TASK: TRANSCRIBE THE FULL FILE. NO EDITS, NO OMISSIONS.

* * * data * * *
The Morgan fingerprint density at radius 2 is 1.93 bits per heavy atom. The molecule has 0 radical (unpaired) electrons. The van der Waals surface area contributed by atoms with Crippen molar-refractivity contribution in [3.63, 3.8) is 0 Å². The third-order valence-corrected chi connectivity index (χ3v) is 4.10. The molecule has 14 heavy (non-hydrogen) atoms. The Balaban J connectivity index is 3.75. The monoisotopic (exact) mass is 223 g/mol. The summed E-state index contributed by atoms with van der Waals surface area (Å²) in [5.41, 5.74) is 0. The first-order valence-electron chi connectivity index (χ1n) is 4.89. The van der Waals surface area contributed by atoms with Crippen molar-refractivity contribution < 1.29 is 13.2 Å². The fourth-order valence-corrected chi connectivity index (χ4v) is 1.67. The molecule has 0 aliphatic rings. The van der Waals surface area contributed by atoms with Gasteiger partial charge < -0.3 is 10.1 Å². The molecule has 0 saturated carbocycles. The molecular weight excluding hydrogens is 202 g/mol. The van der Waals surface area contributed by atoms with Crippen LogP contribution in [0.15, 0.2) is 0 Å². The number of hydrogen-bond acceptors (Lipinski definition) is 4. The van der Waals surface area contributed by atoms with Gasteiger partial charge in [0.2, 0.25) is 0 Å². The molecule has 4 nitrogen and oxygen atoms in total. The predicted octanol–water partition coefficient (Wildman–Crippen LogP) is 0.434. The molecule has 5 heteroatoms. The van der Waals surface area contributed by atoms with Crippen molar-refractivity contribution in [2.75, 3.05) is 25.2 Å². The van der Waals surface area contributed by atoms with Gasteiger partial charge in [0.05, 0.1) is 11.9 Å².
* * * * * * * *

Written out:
The Morgan fingerprint density at radius 2 is 1.93 bits per heavy atom. The molecule has 0 radical (unpaired) electrons. The van der Waals surface area contributed by atoms with Crippen molar-refractivity contribution in [3.63, 3.8) is 0 Å². The third-order valence-corrected chi connectivity index (χ3v) is 4.10. The molecule has 14 heavy (non-hydrogen) atoms. The Balaban J connectivity index is 3.75. The monoisotopic (exact) mass is 223 g/mol. The summed E-state index contributed by atoms with van der Waals surface area (Å²) in [5.41, 5.74) is 0. The first-order valence-electron chi connectivity index (χ1n) is 4.89. The van der Waals surface area contributed by atoms with Crippen molar-refractivity contribution < 1.29 is 13.2 Å². The fourth-order valence-corrected chi connectivity index (χ4v) is 1.67. The molecule has 0 aliphatic rings. The van der Waals surface area contributed by atoms with Gasteiger partial charge < -0.3 is 10.1 Å². The molecule has 0 saturated carbocycles. The molecular weight excluding hydrogens is 202 g/mol. The van der Waals surface area contributed by atoms with Crippen LogP contribution in [0.15, 0.2) is 0 Å². The number of hydrogen-bond acceptors (Lipinski definition) is 4. The van der Waals surface area contributed by atoms with Gasteiger partial charge in [0.2, 0.25) is 0 Å². The molecule has 4 nitrogen and oxygen atoms in total. The predicted octanol–water partition coefficient (Wildman–Crippen LogP) is 0.434. The molecule has 5 heteroatoms. The van der Waals surface area contributed by atoms with Crippen molar-refractivity contribution in [2.75, 3.05) is 25.2 Å². The van der Waals surface area contributed by atoms with Gasteiger partial charge in [0.05, 0.1) is 11.9 Å².